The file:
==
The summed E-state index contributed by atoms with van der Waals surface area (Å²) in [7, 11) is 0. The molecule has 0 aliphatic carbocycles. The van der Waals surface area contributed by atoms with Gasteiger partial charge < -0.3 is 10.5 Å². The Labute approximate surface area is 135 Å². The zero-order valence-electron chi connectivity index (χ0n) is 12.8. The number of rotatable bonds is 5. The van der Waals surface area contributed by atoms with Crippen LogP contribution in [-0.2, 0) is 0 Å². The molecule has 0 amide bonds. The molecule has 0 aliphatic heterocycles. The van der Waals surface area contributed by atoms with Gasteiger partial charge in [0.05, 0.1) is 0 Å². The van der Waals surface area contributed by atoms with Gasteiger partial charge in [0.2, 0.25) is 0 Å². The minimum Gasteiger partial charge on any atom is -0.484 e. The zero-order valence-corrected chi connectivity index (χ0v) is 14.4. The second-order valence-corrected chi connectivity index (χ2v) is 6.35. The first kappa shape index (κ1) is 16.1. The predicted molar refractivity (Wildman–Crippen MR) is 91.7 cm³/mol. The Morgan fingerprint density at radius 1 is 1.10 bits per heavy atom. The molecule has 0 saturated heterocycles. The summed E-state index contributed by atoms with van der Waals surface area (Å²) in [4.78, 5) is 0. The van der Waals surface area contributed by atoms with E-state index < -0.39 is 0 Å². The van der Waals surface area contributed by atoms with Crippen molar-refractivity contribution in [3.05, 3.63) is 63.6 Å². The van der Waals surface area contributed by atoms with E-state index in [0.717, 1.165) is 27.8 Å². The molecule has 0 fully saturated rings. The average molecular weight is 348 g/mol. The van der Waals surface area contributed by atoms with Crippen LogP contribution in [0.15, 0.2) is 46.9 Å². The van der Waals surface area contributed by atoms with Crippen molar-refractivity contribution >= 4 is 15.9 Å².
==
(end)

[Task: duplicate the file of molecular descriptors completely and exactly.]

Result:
The summed E-state index contributed by atoms with van der Waals surface area (Å²) in [7, 11) is 0. The molecule has 0 aliphatic carbocycles. The van der Waals surface area contributed by atoms with Gasteiger partial charge < -0.3 is 10.5 Å². The Labute approximate surface area is 135 Å². The zero-order valence-electron chi connectivity index (χ0n) is 12.8. The number of rotatable bonds is 5. The van der Waals surface area contributed by atoms with Crippen LogP contribution in [-0.2, 0) is 0 Å². The molecule has 0 amide bonds. The molecule has 0 aliphatic heterocycles. The van der Waals surface area contributed by atoms with Gasteiger partial charge in [0.05, 0.1) is 0 Å². The van der Waals surface area contributed by atoms with Gasteiger partial charge in [0.2, 0.25) is 0 Å². The minimum Gasteiger partial charge on any atom is -0.484 e. The zero-order valence-corrected chi connectivity index (χ0v) is 14.4. The second-order valence-corrected chi connectivity index (χ2v) is 6.35. The first kappa shape index (κ1) is 16.1. The predicted molar refractivity (Wildman–Crippen MR) is 91.7 cm³/mol. The Morgan fingerprint density at radius 1 is 1.10 bits per heavy atom. The molecule has 0 saturated heterocycles. The summed E-state index contributed by atoms with van der Waals surface area (Å²) in [4.78, 5) is 0. The van der Waals surface area contributed by atoms with E-state index < -0.39 is 0 Å². The van der Waals surface area contributed by atoms with Crippen molar-refractivity contribution in [3.05, 3.63) is 63.6 Å². The van der Waals surface area contributed by atoms with E-state index in [0.717, 1.165) is 27.8 Å². The molecule has 0 fully saturated rings. The average molecular weight is 348 g/mol. The van der Waals surface area contributed by atoms with Crippen LogP contribution in [0.15, 0.2) is 46.9 Å². The van der Waals surface area contributed by atoms with Crippen molar-refractivity contribution >= 4 is 15.9 Å².